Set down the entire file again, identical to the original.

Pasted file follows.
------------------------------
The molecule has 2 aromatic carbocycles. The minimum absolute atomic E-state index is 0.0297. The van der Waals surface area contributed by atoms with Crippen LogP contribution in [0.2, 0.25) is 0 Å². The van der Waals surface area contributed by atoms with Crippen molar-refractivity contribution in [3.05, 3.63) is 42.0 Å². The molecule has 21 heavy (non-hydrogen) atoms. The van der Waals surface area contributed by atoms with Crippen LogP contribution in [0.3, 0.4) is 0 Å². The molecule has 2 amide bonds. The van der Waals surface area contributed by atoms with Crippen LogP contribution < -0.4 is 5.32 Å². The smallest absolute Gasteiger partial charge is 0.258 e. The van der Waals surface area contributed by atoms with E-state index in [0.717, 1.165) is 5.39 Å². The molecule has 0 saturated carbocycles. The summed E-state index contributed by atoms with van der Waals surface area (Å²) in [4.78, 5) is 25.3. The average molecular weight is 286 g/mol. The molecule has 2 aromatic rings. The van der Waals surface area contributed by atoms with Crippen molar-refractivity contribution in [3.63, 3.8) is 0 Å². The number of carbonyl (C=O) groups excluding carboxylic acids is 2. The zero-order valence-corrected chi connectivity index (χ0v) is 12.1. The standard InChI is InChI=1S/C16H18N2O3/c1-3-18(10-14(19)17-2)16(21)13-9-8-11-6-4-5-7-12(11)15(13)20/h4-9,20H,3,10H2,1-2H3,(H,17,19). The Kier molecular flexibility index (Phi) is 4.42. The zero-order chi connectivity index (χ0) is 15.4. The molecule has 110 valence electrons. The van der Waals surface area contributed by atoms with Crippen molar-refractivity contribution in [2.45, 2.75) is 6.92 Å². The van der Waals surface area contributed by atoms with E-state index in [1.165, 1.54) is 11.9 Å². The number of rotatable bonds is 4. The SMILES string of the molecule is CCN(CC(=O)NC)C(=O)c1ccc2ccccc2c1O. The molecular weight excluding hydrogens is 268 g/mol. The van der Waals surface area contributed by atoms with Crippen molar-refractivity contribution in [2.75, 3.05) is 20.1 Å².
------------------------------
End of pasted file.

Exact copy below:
The molecule has 2 aromatic carbocycles. The minimum absolute atomic E-state index is 0.0297. The van der Waals surface area contributed by atoms with Crippen LogP contribution in [0.2, 0.25) is 0 Å². The van der Waals surface area contributed by atoms with Crippen molar-refractivity contribution in [3.05, 3.63) is 42.0 Å². The molecule has 21 heavy (non-hydrogen) atoms. The van der Waals surface area contributed by atoms with Crippen LogP contribution in [0.3, 0.4) is 0 Å². The molecule has 2 amide bonds. The van der Waals surface area contributed by atoms with Crippen LogP contribution < -0.4 is 5.32 Å². The smallest absolute Gasteiger partial charge is 0.258 e. The van der Waals surface area contributed by atoms with E-state index in [0.717, 1.165) is 5.39 Å². The molecule has 0 saturated carbocycles. The summed E-state index contributed by atoms with van der Waals surface area (Å²) in [4.78, 5) is 25.3. The average molecular weight is 286 g/mol. The molecule has 2 aromatic rings. The van der Waals surface area contributed by atoms with Crippen molar-refractivity contribution in [3.63, 3.8) is 0 Å². The number of carbonyl (C=O) groups excluding carboxylic acids is 2. The zero-order valence-corrected chi connectivity index (χ0v) is 12.1. The standard InChI is InChI=1S/C16H18N2O3/c1-3-18(10-14(19)17-2)16(21)13-9-8-11-6-4-5-7-12(11)15(13)20/h4-9,20H,3,10H2,1-2H3,(H,17,19). The Kier molecular flexibility index (Phi) is 4.42. The zero-order chi connectivity index (χ0) is 15.4. The molecule has 110 valence electrons. The van der Waals surface area contributed by atoms with Crippen molar-refractivity contribution in [2.45, 2.75) is 6.92 Å². The van der Waals surface area contributed by atoms with E-state index in [1.165, 1.54) is 11.9 Å². The number of rotatable bonds is 4. The SMILES string of the molecule is CCN(CC(=O)NC)C(=O)c1ccc2ccccc2c1O. The molecular weight excluding hydrogens is 268 g/mol. The van der Waals surface area contributed by atoms with Crippen molar-refractivity contribution in [2.75, 3.05) is 20.1 Å².